Maine Audubon executive director Andrew Beahm on why he traded Bean boots for binoculars
After spending 34 years at L.L.Bean, Andrew Beahm transitioned to another organization rooted in the state’s outdoors: Maine Audubon. Beahm, who served in a variety of leadership roles at the retail giant, most recently as vice president of business transformation, was looking for opportunities to lead a nonprofit when he joined Maine Audubon in 2016, first as deputy director and soon after as executive director. He wasn’t entirely new to the nonprofit sector, having served as a volunteer, trustee, and officer at different Maine nonprofits, including as chair of Maine Audubon’s board of trustees.
What inspired you to make the move from a for-profit company to a nonprofit?
The root of my move from L.L.Bean to Maine Audubon goes back decades and lies in several key life beliefs. One is that, in my finite years on this planet, I am very mindful of how I spend each moment: am I producing or am I consuming? I lost a brother and my wife at tragically young ages, and that caused me to be very conscious about using my limited time on this earth productively rather than passively. That correlates very well with a second belief: the importance of creating community. Rather than simply observe how the world can be better, I have always challenged myself to be in the game, to being part of the solution. Finally, my father organized his life so that he could begin a “second act” in his mid-50s. I saw how energizing and meaningful that was for him, so I set a goal of following his lead.
How did your experience at L.L.Bean prepare you for your role at Maine Audubon?
L.L.Bean is a company that is distinctive in the retail sector because it excels at strategic planning, product management, and near-flawless execution. It has tremendous core values, manages for the long run, and lives to please its customers. Starting in my mid-30s, I had the opportunity to work directly for former CEO and chair Leon Gorman. I was blessed to learn all of the skills and values listed above directly from an impressive human being who, frankly, personified them. Leon was also a great role model for community involvement. He also was smart enough to surround himself with talented people, and structured the conduct of the business in a manner that inspired and enabled them to perform with excellence. In my role at Maine Audubon, I’m the new guy. I’m surrounded by people who know massively more than I’ll ever know about our wildlife and habitat, and how to effectively inspire and engage thousands of people in the quest of protecting what is arguably Maine’s most important and distinctive asset. My role is to organize and conduct our planning and day-to-day work in a way that optimizes our staff and volunteer talent.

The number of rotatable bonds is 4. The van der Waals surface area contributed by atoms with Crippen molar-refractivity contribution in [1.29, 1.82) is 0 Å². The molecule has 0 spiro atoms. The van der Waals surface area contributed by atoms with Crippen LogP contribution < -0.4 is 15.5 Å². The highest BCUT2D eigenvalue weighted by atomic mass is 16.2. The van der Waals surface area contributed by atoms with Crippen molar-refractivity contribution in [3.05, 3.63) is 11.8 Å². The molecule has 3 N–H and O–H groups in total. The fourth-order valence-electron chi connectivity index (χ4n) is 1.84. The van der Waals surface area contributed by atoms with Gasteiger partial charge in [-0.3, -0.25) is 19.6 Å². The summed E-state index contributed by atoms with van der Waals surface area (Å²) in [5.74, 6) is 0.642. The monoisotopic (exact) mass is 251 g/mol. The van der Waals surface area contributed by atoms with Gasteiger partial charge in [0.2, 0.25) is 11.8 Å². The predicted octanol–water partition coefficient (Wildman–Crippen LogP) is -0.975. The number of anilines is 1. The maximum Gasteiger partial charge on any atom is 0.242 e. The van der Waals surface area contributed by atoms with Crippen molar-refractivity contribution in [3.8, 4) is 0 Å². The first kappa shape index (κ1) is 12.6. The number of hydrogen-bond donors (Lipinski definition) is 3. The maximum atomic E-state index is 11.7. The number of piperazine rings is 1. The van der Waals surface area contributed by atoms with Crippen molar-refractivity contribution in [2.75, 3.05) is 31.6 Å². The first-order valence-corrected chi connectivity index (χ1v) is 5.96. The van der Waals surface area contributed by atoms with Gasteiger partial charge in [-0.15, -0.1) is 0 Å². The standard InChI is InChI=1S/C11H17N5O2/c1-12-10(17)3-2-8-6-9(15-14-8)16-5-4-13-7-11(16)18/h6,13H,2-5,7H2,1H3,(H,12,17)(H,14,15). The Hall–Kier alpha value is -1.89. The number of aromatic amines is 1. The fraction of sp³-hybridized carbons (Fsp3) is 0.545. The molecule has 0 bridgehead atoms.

What was the biggest adjustment for you?
In the for-profit world you flourish on competition. I had many, many roles during my time at L.L.Bean. When I was VP of marketing, the competition was always in my field of vision. We watched each other like hawks. When I was in my officer role in heading up the treasury function, the competition was less visible, but I always envisioned myself going head-to-head with the people performing the same role at our competitors. I enjoyed that motivation to always perform at my best. In the nonprofit world the paradigm is completely opposite. At Maine Audubon, my job is to collaborate with my peers at other conservation organizations, not compete. The generous people who donate their hard-earned money deserve the biggest bang for their buck. Duplicating the work of other conservation nonprofits does not optimize scarce resources. Collaborating and bringing your own distinct core competencies to a shared table gets the most done for the least resources expended.
What do you like best about working at Maine Audubon?
In the nonprofit sector you have to be scrappy and resourceful—all day, every day. Like many Mainers, I grew up that way: I am from a family of seven kids. We grew up growing, raising, and foraging for our food. We cut, split, and stacked all of the firewood that we burned in a wood furnace that my father built from scratch to heat a house that my parents built in the year that I was born. One summer when I was a teenager, my father started coming home every evening with a load of scrap lumber in the back of his well-patinaed truck. He gave us each some large tin cans, a makeshift anvil, a pry bar, and a hammer. After working in the fields in the day, we would spend those long Aroostook County summer evenings pulling nails and spikes, straightening them on an anvil, and sorting the nails and lumber by dimension. Meanwhile my father hand-dug the foundation of what eventually become our new garage. It was hard work, but the results were very tangible. When I was 25, my brothers and I built my first home in Cumberland. Whenever I drive by either of those buildings, I remember the hard work, but that pales in comparison to the satisfaction of what we accomplished together. Working at a nonprofit is just like that. You have to be scrappy, determined, and resourceful—and you have to work effectively as a team. But you don’t think about the work; you think about the results. People who work and volunteer at nonprofits are, by nature, very committed and passionate. I’m honored to work alongside them. People who give to nonprofits are similar. They are the nicest people you’ve ever met, and they genuinely want to make the world a better place.